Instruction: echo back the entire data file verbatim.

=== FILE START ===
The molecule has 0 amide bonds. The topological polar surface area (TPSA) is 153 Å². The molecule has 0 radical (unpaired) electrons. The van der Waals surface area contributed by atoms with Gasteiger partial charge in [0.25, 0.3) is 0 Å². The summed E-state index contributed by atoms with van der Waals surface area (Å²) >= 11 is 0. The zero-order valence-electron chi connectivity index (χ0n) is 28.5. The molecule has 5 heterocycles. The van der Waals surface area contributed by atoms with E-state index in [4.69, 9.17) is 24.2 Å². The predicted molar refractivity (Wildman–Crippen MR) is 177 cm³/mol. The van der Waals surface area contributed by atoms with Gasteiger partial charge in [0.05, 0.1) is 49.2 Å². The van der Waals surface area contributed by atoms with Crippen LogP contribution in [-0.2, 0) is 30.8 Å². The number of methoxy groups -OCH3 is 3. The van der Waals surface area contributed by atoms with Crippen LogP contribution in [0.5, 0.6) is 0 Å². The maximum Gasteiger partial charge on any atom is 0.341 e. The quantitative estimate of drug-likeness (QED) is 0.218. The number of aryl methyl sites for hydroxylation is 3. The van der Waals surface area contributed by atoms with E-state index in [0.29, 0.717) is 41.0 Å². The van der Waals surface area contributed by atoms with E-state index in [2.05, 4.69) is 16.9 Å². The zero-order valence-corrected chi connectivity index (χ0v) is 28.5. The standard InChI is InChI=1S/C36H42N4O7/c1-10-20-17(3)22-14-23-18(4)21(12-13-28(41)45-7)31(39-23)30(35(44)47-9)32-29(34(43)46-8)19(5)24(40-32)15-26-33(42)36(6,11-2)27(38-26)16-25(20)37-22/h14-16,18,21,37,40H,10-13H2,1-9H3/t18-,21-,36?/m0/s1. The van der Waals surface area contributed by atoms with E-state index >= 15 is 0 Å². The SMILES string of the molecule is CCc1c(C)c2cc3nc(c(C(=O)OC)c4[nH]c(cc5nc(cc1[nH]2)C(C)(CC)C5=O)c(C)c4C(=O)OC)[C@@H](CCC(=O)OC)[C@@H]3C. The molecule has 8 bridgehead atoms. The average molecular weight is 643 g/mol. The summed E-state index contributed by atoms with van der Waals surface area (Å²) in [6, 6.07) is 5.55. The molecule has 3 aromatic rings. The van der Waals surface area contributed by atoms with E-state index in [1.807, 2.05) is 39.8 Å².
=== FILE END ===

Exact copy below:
The molecule has 0 amide bonds. The topological polar surface area (TPSA) is 153 Å². The molecule has 0 radical (unpaired) electrons. The van der Waals surface area contributed by atoms with Gasteiger partial charge in [0.25, 0.3) is 0 Å². The summed E-state index contributed by atoms with van der Waals surface area (Å²) >= 11 is 0. The zero-order valence-electron chi connectivity index (χ0n) is 28.5. The molecule has 5 heterocycles. The van der Waals surface area contributed by atoms with E-state index in [4.69, 9.17) is 24.2 Å². The predicted molar refractivity (Wildman–Crippen MR) is 177 cm³/mol. The van der Waals surface area contributed by atoms with Gasteiger partial charge in [0.05, 0.1) is 49.2 Å². The van der Waals surface area contributed by atoms with Crippen LogP contribution in [-0.2, 0) is 30.8 Å². The number of methoxy groups -OCH3 is 3. The van der Waals surface area contributed by atoms with Crippen LogP contribution in [0.5, 0.6) is 0 Å². The maximum Gasteiger partial charge on any atom is 0.341 e. The quantitative estimate of drug-likeness (QED) is 0.218. The number of aryl methyl sites for hydroxylation is 3. The van der Waals surface area contributed by atoms with E-state index in [0.29, 0.717) is 41.0 Å². The van der Waals surface area contributed by atoms with E-state index in [2.05, 4.69) is 16.9 Å². The zero-order valence-corrected chi connectivity index (χ0v) is 28.5. The standard InChI is InChI=1S/C36H42N4O7/c1-10-20-17(3)22-14-23-18(4)21(12-13-28(41)45-7)31(39-23)30(35(44)47-9)32-29(34(43)46-8)19(5)24(40-32)15-26-33(42)36(6,11-2)27(38-26)16-25(20)37-22/h14-16,18,21,37,40H,10-13H2,1-9H3/t18-,21-,36?/m0/s1. The van der Waals surface area contributed by atoms with E-state index >= 15 is 0 Å². The SMILES string of the molecule is CCc1c(C)c2cc3nc(c(C(=O)OC)c4[nH]c(cc5nc(cc1[nH]2)C(C)(CC)C5=O)c(C)c4C(=O)OC)[C@@H](CCC(=O)OC)[C@@H]3C. The molecule has 8 bridgehead atoms. The average molecular weight is 643 g/mol. The summed E-state index contributed by atoms with van der Waals surface area (Å²) in [6, 6.07) is 5.55. The molecule has 3 aromatic rings. The van der Waals surface area contributed by atoms with E-state index in [1.807, 2.05) is 39.8 Å².